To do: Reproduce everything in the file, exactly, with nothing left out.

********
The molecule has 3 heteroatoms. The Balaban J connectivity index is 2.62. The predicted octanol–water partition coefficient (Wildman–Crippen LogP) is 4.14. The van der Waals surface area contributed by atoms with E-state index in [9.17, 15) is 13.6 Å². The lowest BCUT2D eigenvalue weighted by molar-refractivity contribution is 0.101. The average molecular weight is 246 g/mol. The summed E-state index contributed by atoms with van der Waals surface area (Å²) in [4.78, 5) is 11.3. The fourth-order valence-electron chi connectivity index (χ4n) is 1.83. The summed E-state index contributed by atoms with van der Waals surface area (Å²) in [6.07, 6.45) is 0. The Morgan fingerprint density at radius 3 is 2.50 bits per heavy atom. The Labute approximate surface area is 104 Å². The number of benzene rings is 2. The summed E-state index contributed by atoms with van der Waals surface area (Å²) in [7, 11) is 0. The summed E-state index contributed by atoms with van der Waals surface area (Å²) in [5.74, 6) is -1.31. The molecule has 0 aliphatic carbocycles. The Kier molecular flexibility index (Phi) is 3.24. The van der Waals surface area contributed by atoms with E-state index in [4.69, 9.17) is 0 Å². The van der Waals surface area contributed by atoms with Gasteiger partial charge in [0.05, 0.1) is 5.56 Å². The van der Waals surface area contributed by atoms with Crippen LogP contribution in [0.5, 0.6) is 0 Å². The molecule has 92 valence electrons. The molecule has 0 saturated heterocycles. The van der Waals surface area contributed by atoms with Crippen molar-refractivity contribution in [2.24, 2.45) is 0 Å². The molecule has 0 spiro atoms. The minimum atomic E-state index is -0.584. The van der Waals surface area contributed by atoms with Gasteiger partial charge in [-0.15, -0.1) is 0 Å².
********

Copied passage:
The molecule has 3 heteroatoms. The Balaban J connectivity index is 2.62. The predicted octanol–water partition coefficient (Wildman–Crippen LogP) is 4.14. The van der Waals surface area contributed by atoms with E-state index in [9.17, 15) is 13.6 Å². The lowest BCUT2D eigenvalue weighted by molar-refractivity contribution is 0.101. The average molecular weight is 246 g/mol. The summed E-state index contributed by atoms with van der Waals surface area (Å²) in [4.78, 5) is 11.3. The fourth-order valence-electron chi connectivity index (χ4n) is 1.83. The summed E-state index contributed by atoms with van der Waals surface area (Å²) in [6.07, 6.45) is 0. The Morgan fingerprint density at radius 3 is 2.50 bits per heavy atom. The Labute approximate surface area is 104 Å². The number of benzene rings is 2. The summed E-state index contributed by atoms with van der Waals surface area (Å²) in [7, 11) is 0. The summed E-state index contributed by atoms with van der Waals surface area (Å²) in [5.74, 6) is -1.31. The molecule has 0 aliphatic carbocycles. The Kier molecular flexibility index (Phi) is 3.24. The van der Waals surface area contributed by atoms with E-state index in [4.69, 9.17) is 0 Å². The van der Waals surface area contributed by atoms with Gasteiger partial charge in [0.05, 0.1) is 5.56 Å². The van der Waals surface area contributed by atoms with Crippen LogP contribution in [0.5, 0.6) is 0 Å². The molecule has 92 valence electrons. The molecule has 0 saturated heterocycles. The van der Waals surface area contributed by atoms with Crippen molar-refractivity contribution in [2.24, 2.45) is 0 Å². The molecule has 0 spiro atoms. The minimum atomic E-state index is -0.584. The van der Waals surface area contributed by atoms with Gasteiger partial charge in [-0.15, -0.1) is 0 Å².